Tuesday, May 13, 2008

Gone Around the Bend




Well, I've been threatening to do it for some time, but on Sunday I finally pulled the trigger. I got some goats. Someone should probably think about assigning Power of Attorney for me.

Back in the 50's some governmental genius imported a bush called Multiflora Rose from Asia, with the notion that it would be the living fence to end all living fences. This bush is so mean that a starving cow wouldn't even go through it to get to grass on the other side. I'm sure it sounded like a great idea at the time, but what they failed to realize it that it produces lots of little berries that the birds eat. The seeds pass through the birds unharmed, then everywhere the birds crap becomes a potential seed bed for a new MFR bush. We have a couple of spots that are too steep to mow, and when we bought the farm they were covered 100% in these bushes. Back when we used to make hay on all of our fields we were able to keep the brush from spreading fairly well. But now we mostly pasture this side of the road and make hay on the farm we rent across the road. Unfortunately the cows just eat around the rose bushes, which leaves them to flourish. You can actually see the MFR working its way up the hill from the infested areas. We have tried to mow them several times a year, but it takes as many as 6 mowings a year to kill it, and we just don't have the time or money for that. Of course you could just spray it with Roundup, or some other herbicide, but we won't do that.



So the latest half baked scheme was to get some goats to take care of the problem. On Sunday I bought a little starter herd of a buck, 3 does and 4 kids. It won't be enough goats to wipe out the rose bushes, but enough to see if it is going to work. Apparently goats are browsers more so than grazers, which means that they would prefer to eat the leaves off of bushes and small trees instead of eating grass. The demand for meat goats has been steadily climbing in this country, so I am hopefull that instead of controlling the roses costing us money, that it might end up making a little.

I'd like to try it as well. Our friend Nicola is Jamaican, and I am hoping that she can come up and teach us how to cook a goat once we have one ready to go.

Of course the down side to this is that goats are troublemakers. They are hard to fence, and when they do get out they cause all kinds of havoc, including eating all of you neighbors flowers, etc. I also have concerns about keeping them safe from the coyote population.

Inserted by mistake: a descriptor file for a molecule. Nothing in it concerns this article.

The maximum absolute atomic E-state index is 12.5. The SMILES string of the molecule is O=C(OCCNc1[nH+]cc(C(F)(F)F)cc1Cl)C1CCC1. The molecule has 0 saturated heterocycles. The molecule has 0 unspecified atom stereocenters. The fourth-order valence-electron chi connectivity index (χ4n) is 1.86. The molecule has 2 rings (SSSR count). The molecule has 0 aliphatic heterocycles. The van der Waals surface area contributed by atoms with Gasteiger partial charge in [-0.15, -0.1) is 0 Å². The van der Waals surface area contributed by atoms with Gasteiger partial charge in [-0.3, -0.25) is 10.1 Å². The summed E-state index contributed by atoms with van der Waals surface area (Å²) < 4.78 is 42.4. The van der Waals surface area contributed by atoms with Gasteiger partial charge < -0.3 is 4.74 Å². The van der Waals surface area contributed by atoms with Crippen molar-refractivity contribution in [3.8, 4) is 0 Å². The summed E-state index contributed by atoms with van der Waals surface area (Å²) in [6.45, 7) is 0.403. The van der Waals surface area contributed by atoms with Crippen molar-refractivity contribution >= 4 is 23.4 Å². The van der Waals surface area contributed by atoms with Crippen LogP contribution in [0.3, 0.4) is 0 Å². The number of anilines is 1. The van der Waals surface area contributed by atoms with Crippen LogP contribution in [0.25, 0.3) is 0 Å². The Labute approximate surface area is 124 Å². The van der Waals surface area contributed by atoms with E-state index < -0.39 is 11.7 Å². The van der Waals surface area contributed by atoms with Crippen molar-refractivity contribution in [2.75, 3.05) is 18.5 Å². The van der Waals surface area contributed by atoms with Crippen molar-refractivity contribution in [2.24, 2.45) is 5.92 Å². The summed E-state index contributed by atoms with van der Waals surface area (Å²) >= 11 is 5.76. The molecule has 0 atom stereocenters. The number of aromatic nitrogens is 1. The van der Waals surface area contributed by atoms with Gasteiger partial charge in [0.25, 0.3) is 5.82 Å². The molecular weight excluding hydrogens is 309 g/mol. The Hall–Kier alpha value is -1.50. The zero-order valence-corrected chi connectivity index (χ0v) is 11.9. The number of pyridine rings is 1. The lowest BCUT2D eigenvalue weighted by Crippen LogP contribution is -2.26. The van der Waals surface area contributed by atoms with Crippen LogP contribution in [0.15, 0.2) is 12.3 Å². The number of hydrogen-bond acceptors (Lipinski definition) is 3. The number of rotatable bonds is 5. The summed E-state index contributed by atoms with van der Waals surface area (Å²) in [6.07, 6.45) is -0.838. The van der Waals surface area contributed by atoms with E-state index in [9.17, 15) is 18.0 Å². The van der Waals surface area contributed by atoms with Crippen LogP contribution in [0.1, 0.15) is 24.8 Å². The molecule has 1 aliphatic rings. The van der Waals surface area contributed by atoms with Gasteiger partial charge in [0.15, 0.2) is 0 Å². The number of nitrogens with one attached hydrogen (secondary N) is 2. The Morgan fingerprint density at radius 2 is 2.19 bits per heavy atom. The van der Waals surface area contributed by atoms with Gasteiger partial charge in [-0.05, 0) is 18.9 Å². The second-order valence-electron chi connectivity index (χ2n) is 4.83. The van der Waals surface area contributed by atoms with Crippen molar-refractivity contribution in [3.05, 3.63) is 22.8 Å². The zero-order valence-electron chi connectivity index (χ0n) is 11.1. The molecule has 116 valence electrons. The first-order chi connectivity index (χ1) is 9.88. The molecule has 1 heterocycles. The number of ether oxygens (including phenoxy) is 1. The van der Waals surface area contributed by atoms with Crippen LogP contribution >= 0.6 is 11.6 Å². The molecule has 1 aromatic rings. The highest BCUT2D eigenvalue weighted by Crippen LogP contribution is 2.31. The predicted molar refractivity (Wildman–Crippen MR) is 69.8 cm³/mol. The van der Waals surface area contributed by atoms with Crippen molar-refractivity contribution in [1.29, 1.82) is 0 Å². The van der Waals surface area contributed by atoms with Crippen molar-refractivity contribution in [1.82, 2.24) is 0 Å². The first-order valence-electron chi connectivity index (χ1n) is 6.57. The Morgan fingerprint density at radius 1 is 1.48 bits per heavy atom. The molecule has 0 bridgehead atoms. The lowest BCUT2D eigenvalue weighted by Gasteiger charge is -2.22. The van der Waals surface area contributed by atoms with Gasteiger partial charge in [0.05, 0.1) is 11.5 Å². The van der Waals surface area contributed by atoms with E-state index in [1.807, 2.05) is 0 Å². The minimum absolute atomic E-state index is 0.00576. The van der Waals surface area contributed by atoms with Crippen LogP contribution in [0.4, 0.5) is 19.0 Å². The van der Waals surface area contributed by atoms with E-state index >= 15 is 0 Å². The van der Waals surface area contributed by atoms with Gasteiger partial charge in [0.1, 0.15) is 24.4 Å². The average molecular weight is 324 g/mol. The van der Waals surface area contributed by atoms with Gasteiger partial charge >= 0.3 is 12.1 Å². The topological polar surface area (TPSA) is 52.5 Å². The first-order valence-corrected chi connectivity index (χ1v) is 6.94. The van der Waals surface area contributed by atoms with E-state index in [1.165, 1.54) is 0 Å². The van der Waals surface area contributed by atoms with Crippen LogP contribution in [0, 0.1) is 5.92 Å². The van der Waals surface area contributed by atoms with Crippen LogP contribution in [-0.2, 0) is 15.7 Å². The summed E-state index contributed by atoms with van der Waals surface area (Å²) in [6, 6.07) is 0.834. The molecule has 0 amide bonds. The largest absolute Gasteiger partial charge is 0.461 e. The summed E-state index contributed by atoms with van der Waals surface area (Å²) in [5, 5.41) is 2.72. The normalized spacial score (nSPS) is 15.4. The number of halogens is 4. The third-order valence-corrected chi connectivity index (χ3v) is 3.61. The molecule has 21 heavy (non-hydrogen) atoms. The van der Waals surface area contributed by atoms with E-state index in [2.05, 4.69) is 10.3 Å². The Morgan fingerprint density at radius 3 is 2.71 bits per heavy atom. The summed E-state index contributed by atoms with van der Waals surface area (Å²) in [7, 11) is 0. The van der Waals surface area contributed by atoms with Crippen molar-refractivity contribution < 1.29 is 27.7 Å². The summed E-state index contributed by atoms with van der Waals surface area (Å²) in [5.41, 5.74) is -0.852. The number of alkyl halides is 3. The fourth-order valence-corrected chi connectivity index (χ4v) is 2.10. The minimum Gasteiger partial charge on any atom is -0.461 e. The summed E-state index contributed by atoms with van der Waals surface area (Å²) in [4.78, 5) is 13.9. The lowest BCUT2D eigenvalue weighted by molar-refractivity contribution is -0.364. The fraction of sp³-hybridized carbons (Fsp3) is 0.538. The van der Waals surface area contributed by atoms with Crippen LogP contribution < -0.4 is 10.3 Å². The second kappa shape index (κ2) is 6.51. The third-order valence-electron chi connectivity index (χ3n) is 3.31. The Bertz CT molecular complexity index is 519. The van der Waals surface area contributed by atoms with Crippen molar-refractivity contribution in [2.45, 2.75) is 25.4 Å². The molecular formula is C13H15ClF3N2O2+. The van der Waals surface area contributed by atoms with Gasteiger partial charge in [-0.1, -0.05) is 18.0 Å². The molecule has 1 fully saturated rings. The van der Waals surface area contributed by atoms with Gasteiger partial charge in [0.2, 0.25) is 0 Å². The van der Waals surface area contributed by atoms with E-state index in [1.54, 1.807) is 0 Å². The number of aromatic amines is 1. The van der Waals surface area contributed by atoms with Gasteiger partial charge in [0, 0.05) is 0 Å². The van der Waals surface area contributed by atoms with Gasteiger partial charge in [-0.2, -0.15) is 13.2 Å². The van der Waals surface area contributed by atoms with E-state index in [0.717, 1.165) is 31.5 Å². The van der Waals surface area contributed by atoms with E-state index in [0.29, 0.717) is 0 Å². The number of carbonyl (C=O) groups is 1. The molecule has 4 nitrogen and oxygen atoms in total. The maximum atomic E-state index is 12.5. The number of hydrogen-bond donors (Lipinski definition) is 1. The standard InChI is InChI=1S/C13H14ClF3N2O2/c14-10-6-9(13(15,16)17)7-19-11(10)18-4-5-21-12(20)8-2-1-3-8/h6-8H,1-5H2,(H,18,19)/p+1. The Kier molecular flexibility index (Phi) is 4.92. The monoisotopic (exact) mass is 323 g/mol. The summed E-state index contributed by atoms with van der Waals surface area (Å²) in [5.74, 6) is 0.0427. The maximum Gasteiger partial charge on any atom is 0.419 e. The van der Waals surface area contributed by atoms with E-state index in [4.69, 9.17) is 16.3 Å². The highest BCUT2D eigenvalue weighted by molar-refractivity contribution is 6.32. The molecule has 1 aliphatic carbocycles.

Here is an interesting study on this very subject. http://www.kerrcenter.com/publications/brushcontrol_goats.html


Goats at Work

7 Comments:

Blogger Kevin and Beth said...

We were thinking of goats to help clean up our potential pasture but were reluctant because of their trouble-making reputation. We will be watching their progress with great interest! Please keep us updated, especially with how you keep them IN the fence. (I'm afraid they'll end up on the hood of our new truck.)
Beth

5/15/2008 10:55:00 PM  
Blogger jojo said...

HEY!! goats are fun. and you will enjoy having them. especially when the babies are born. I don't think they are troublemakers in the least. If they have plenty of browse they will stay put. if the browse is out of the paddock? well mine still stay put. but i've known a few to jump those fences. :) They'll eat up all that bush. and then some. :)

5/18/2008 09:04:00 PM  
Anonymous Nicola said...

Sorry to report but I'm much more of a goat eater than goat cooker, but I'll so some research--I do have the connections at least. Coincidentally my dad just gave me some packets of a goat-head soup mix and I've been waiting for some goat meat to try it with. Sign me up for the first fifth-quarter you have available. For those unfamiliar with that Jamaican term, the "fifth quarter" is all the other parts of the goat--head, feet, entrails, etc.--that typically wouldn't be made into the usual butcher cuts we're more familiar with like with sheep or cows.

5/18/2008 09:37:00 PM  
Blogger Lew said...

Well, you've had just about every other kind of beast on your property, this sounds kind of neat. Good Luck!The market for Goat's milk cheese is booming as well. Love the website.

5/21/2008 04:51:00 PM  
Anonymous pablo said...

I have some old copies of the Missouri Conservationist magazine from the 1940s and there is an article in one of them promoting Multiflora Roses as an ideal fencing solution.

There is also an article praising a pesticide with the initials DDT!

6/12/2008 05:07:00 PM  
Anonymous Alex Tiller said...

Some advice; Never turn your back on one of those little critters. They have more mischief in them than a class fill of 3RD graders.

Alex Tiller
http://blog.alextiller.com

6/26/2008 01:52:00 PM  
Anonymous stefanie said...

I had a traumatic experience as a child with an ornery goat; then at a party friends of my parents threw a few years later, there was a young goat roasted in a pit. I could barely bring myself to eat it (due to the early trauma) but finally I did. It was probably the most succulent meat I have ever tasted.

7/18/2008 10:20:00 PM  

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